Unholy Rollers (1972) - Claudia Jennings stars as a roller derby champ in a down and dirty, confused, messy sorta-comedy-drama produced by Roger Corman. It attempts a bit of Altmanish Americana, and yet goes a bit crazy with some unauthorised derby on a public road, and a weirdly 50s theme tune.

A Place Called Today (1972) - Sleazy, unlikeable racial politicker with Lana Wood.

Ground Zero (1973) - Amateurish Golden Gate Bridge bomb actioner, which astonishingly got a UK theatrical release. Why? God knows.

PETE, PEARL AND THE POLE (1973) - Tony Anthony and Adolfo Celi in a suspiciously  rural-located New York-set crime saga that though indebted to the Godfather, feels like a comedy even though it isn't.

A Delicate Balance (1973) - Typical, reserved, colourless American Film Theatre production, with Paul Scofield and Katharine Hepburn.

The Three Musketeers (1973) - A bit too goofy and pleased-with-itself to be enjoyable. Oddly Ken Russell-esque ball sequence.

The Day of the Wolves (1973) - Ropey though ambitious heist thriller involving a twist where the thief is a kids' TV host.

Little Mother (1973) - Interesting, ambitious but ultimately flawed Radley Metzger attempt to go mainstream, in a rather Harry Alan Towersy biopic of Eva Peron, except it isn't, and it's clearly set in the 70s. Christiane Kruger is not-Evita, while Siegfried Rauch is her husband, Mark Damon is a love interest, and Anton Diffring the Cardinal. Made in Yugoslavia. Written by a Dubliner, Brian Phelan, who also wrote the Niall Toibin-Pierce Brosnan TV movie Murphy's Stroke and RTE drama The Treaty.

The Rites of Frankenstein (1973) - Jess Franco nonsense. Zoom-shots, characters in period shot wandering about, Dennis Price waiting to die...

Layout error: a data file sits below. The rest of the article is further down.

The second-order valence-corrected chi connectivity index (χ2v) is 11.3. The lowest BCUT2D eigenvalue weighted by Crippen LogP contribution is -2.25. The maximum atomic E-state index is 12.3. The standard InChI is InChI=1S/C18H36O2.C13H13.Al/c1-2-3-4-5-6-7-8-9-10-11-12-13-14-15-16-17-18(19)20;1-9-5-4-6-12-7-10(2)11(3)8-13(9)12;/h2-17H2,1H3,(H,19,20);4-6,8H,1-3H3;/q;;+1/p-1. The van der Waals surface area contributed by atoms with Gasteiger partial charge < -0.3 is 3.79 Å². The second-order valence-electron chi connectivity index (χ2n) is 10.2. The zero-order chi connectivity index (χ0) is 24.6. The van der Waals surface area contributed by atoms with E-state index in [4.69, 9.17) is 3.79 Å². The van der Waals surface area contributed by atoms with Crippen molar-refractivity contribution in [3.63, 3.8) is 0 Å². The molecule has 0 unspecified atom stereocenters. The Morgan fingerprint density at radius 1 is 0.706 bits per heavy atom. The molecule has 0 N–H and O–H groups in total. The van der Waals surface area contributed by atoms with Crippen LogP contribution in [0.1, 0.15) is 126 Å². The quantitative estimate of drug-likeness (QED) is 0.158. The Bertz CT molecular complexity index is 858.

The Candy Snatchers (1973) - This is critically acclaimed, but I didn't get it. Sleazy exploitation crime thriller about an overage, kidnapped schoolgirl.

Cinderella Liberty (1973) - Typical New Hollywood romance-with-an-edge with James Caan and Marsha Mason.

The Front Page (1974) - The 30s in the US don't fascinate me. This feels like every other 30s post-Sting Hollywood film, despite being by Billy Wilder. The name Jennings Lang is a sign. It feels adequate, nothing more, nothing less.

The Gambler (1974) - Sleazy, unlikeable James Caan crime, clearly written by a perv. Oh, yeah, James Toback wrote it.

Conrack (1974) - Affecting, naturalistic story based on the real-life white teacher who taught a group of illiterate black kids  in the South Carolina islands who live a backward pre-technological life. Jon Voight is ironically cast, knowing his bigoted modern ways, and the kids are the actual kids from Pat Conroy's memoir, playing themselves.

When The North Wind Blows (1974) - Dan Haggerty in the snow with a tiger. Typical Sunn Classics wilderness schlock.

A Black Ribbon For Deborah (1974) - Forgettable giallo with Gig Young and a circus.

Hester Street (1975) - Very PBS drama with Carol Kane. Directed by Joan Micklin Silver.

Shampoo (1975) - Oh, feck off, Hal Ashby.

Galileo (1975) - Peculiar choirboy-narrated semi-musical play. You can tell, though that Topol will recycle his performance here as Zarkov in Flash Gordon, so that's nice.

Johnny Firecloud (1975) - Amateurish Dave Friedman sub-Billy Jack Native American vigilante nonsense.

The Bullet Train (1975) - Generic Japanese actioner with a bit of a disaster slant, with Sonny Chiba.

Bobbie Jo and the Outlaw (1976) - Generic Southern Bonnie and Clyde-meets-country-and-western car chase exploitation with Marjoe Gortner and Lynda Carter.

All This and World War II (1976) - Insane. A mix of documentary and classic film footage from/about World War Two, soundtracked by an all-star band singing Beatles songs. The Bee Gees, Rod Stewart, the Quo, David Essex,Roy Wood, Lyndsey De Paul, Peter Gabriel, Keith Moon, Leo Sayer, the Four Seasons, Tina Turner, Jeff Lynne, Helen Reddy, Bryan Ferry and Frankie Laine... Yes, really.

Lifeguard (1976) - Sunny yet inwardly grim Sam Elliott vehicle, like a darker pilot for Baywatch, down to Parker Stevenson. Features teenage stalkers and suicide. Boring.

Birch Interval (1976) - Eddie Albert and Rip Torn in sentimental 40s-ish Amish family drama.

Julia (1977) - Redgrave, Fonda and a debuting Streep in 40s-style Holocaust woman's picture from Fred Zinnemann. Shot in the UK, hence Maurice Denham.

The Baron (1977) - Calvin Lockhart does a film about indie filmmaking, almost a blaxploitation version of Hollywood Man. It doesn't make much sense, but it has some heart and Joan Blondell as a crime boss.

First Love (1977) - Another post-Love Story romantic dirge with William Katt and Susan Dey, and some football.